Headaches

(Brain Pain of the Highest Magnitude)

Headaches have become endemic in our culture. Almost every issue of any women's magazine or health publication will have at least one article devoted to headaches. The purpose of this article is to help the reader understand more about the different types of headaches and explain one reason why so many people fall victim to an incorrect diagnosis, and wind up taking drugs, sometimes dangerous drugs, unnecessarily. Also learn how many people who had suffered with disabling headaches have been treated non-surgically and without drugs to attain a quality of life they had previously thought impossible.

Sinus Headaches

Your sinuses are located in your forehead, in the cheekbones on each side, and behind the bridge of your nose. When a sinus becomes inflamed, usually as the result of an allergic reaction, tumor, or infection, the inflammation will cause a localized pain, or headache in that area.

Sinuses are filled with air, and their secretions must be able to drain freely into the nose. If your headache is truly caused by sinus blockage, such as infection, you will probably have a fever. An x-ray will confirm a sinus blockage. Your physician's treatment may include antibiotics for the infection, as well as antihistamines or decongestants. If you do not have a true sinus headache, taking decongestants may make your headache worse.

Cluster Headaches

These headaches are called cluster headaches because the attacks come in-groups. The pain arrives with little or no warning. It has been described as the most severe and intense of any headache type. It usually lasts from 30 to 45 minutes, although it might persist for several hours before is disappears. Unfortunately, it can reoccur later in the same day. Most sufferers experience one to four headaches each day during a cluster period. Cluster headaches frequently occur during the morning or late at night. The cluster cycle can last weeks or months and then can disappear for months or years. Clusters often occur during spring or autumn and, thus, are often incorrectly associated with allergies.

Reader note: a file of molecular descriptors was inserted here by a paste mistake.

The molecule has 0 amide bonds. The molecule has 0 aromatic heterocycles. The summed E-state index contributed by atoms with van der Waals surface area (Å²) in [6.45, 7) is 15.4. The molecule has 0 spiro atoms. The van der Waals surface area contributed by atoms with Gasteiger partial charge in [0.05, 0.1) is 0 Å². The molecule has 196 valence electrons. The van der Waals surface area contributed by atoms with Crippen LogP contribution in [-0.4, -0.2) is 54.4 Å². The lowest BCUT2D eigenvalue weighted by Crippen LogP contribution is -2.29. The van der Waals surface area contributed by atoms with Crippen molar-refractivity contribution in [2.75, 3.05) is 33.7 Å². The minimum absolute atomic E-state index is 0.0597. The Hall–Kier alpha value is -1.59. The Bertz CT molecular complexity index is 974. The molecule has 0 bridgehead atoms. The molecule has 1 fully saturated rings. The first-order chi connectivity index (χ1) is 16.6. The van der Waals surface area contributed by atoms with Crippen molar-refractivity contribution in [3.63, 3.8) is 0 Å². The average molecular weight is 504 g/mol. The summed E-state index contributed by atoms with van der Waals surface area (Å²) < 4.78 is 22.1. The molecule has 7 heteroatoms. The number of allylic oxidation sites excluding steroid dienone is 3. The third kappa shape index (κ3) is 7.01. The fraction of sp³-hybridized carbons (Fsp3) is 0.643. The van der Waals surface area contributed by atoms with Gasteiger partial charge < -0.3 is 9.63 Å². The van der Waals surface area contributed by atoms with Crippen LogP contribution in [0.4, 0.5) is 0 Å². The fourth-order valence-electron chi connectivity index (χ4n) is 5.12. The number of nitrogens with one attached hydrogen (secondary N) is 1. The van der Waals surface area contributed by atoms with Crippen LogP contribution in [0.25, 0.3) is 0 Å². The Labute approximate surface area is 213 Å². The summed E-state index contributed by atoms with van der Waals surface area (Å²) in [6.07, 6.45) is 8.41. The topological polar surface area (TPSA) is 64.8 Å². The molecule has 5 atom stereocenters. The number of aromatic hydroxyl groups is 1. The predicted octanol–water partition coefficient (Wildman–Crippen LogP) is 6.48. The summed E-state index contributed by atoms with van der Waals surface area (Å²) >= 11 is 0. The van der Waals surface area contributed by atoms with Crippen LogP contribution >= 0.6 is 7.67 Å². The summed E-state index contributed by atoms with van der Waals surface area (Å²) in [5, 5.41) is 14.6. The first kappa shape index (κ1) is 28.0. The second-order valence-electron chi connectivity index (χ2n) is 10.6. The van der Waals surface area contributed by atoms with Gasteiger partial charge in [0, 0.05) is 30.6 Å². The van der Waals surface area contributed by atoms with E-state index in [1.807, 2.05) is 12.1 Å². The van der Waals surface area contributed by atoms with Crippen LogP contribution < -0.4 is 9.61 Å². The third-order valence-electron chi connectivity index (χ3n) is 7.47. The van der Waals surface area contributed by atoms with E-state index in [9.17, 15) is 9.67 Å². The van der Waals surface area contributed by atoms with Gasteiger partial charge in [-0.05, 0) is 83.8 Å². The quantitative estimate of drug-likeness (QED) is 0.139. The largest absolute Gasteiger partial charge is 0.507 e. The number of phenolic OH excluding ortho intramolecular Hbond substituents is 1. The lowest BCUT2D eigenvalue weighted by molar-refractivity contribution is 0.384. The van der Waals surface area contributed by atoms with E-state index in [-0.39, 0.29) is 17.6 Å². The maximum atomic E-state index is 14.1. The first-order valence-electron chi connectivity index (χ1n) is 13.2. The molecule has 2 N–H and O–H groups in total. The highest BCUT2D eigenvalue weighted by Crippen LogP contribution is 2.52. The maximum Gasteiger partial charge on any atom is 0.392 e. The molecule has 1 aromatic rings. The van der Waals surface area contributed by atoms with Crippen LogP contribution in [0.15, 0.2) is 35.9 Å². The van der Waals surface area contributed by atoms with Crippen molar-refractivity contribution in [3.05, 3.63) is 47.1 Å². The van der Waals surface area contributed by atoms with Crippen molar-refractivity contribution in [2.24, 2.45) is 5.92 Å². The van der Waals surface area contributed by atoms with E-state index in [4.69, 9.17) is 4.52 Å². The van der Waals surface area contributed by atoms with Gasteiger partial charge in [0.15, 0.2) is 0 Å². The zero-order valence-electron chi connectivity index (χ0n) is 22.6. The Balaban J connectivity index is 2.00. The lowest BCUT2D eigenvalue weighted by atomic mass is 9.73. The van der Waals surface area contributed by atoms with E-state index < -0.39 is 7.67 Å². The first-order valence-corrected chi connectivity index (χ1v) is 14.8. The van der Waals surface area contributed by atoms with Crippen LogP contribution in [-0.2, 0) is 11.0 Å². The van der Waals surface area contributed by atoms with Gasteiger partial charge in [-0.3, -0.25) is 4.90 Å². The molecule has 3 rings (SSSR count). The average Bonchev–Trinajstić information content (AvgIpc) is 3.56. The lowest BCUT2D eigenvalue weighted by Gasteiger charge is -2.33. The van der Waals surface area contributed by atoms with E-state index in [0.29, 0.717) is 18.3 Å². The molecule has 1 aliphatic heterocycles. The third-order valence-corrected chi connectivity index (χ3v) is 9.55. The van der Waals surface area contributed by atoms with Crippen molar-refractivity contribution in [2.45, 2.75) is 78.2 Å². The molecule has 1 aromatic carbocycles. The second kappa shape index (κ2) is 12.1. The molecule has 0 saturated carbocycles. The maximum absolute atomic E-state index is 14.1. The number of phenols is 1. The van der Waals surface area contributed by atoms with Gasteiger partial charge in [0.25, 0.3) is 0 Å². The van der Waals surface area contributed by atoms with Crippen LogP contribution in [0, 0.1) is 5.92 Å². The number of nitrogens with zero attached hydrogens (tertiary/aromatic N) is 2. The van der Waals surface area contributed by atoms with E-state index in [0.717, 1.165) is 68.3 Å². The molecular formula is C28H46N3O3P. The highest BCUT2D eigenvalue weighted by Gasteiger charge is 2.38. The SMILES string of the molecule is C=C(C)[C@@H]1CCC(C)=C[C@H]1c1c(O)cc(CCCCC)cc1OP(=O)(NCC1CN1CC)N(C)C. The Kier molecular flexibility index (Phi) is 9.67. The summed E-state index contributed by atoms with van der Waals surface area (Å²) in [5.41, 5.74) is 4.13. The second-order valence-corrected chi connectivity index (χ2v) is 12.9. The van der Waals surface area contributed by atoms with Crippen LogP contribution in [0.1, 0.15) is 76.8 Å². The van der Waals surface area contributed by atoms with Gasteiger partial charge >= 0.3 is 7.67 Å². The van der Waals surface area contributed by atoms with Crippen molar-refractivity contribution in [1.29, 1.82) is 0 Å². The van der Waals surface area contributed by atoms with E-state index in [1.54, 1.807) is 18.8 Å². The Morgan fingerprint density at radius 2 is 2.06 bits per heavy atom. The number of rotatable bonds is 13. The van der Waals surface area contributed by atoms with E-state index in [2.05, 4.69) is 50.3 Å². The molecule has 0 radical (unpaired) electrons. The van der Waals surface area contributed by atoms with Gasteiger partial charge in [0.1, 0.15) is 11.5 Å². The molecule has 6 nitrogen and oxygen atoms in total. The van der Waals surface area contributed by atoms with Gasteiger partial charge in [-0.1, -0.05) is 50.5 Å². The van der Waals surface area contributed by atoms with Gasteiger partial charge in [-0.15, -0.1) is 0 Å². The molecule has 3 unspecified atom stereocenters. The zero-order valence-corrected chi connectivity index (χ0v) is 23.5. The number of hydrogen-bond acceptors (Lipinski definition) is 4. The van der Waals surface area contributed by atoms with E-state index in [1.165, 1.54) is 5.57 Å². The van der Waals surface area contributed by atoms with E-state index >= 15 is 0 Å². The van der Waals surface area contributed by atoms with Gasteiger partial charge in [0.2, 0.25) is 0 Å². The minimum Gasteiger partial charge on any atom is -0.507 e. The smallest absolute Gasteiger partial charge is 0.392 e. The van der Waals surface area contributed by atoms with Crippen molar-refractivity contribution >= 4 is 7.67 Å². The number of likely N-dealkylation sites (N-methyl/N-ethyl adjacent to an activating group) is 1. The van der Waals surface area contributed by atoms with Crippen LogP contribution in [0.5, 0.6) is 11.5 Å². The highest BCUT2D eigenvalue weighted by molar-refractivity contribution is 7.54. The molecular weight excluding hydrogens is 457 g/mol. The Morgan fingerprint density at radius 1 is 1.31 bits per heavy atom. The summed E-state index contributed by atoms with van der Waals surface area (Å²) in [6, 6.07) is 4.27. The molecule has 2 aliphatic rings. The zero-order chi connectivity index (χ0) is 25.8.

Less than 1% of the population are victims of cluster headache. They are about the only headache type that favors men (about 5 to 1) over women, and usually occur between the ages of 20 and 45. Cluster headaches were once considered a type of migraine, because it is vascular in nature.

Cluster headaches are usually unilateral and rarely switch sides from one attack to another. You might feel the pain begin around one eye, like "jabbing a stick in your eye" or "pulling it out by its roots." It may be accompanied by a tearing or bloodshot eye and a runny nose on the affected side. The pain can radiate from the eye to the forehead, temple and cheek on the same side. The pain is piercing, burning, throbbing, or pulsating, and so excruciating that most victims cannot sit still. They feel compelled to rock in a chair, pace back and forth, or even bang their heads against something.

Tension Headaches